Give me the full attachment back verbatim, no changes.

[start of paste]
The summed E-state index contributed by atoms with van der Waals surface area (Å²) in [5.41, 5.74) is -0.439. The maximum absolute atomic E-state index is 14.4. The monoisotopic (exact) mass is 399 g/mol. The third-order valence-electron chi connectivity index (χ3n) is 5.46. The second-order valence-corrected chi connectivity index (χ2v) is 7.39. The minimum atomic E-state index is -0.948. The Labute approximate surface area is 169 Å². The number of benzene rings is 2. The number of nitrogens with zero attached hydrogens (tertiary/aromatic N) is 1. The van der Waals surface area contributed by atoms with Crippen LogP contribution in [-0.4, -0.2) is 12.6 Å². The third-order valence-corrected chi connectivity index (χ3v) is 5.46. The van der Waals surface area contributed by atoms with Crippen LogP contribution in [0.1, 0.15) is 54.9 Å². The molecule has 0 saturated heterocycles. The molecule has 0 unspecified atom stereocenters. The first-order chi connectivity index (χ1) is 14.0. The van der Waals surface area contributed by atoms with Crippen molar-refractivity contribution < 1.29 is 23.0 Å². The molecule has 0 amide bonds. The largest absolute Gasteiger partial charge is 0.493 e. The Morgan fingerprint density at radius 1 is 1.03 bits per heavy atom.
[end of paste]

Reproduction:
The summed E-state index contributed by atoms with van der Waals surface area (Å²) in [5.41, 5.74) is -0.439. The maximum absolute atomic E-state index is 14.4. The monoisotopic (exact) mass is 399 g/mol. The third-order valence-electron chi connectivity index (χ3n) is 5.46. The second-order valence-corrected chi connectivity index (χ2v) is 7.39. The minimum atomic E-state index is -0.948. The Labute approximate surface area is 169 Å². The number of benzene rings is 2. The number of nitrogens with zero attached hydrogens (tertiary/aromatic N) is 1. The van der Waals surface area contributed by atoms with Crippen LogP contribution in [-0.4, -0.2) is 12.6 Å². The third-order valence-corrected chi connectivity index (χ3v) is 5.46. The van der Waals surface area contributed by atoms with Crippen LogP contribution in [0.1, 0.15) is 54.9 Å². The molecule has 0 saturated heterocycles. The molecule has 0 unspecified atom stereocenters. The first-order chi connectivity index (χ1) is 14.0. The van der Waals surface area contributed by atoms with Crippen molar-refractivity contribution < 1.29 is 23.0 Å². The molecule has 0 amide bonds. The largest absolute Gasteiger partial charge is 0.493 e. The Morgan fingerprint density at radius 1 is 1.03 bits per heavy atom.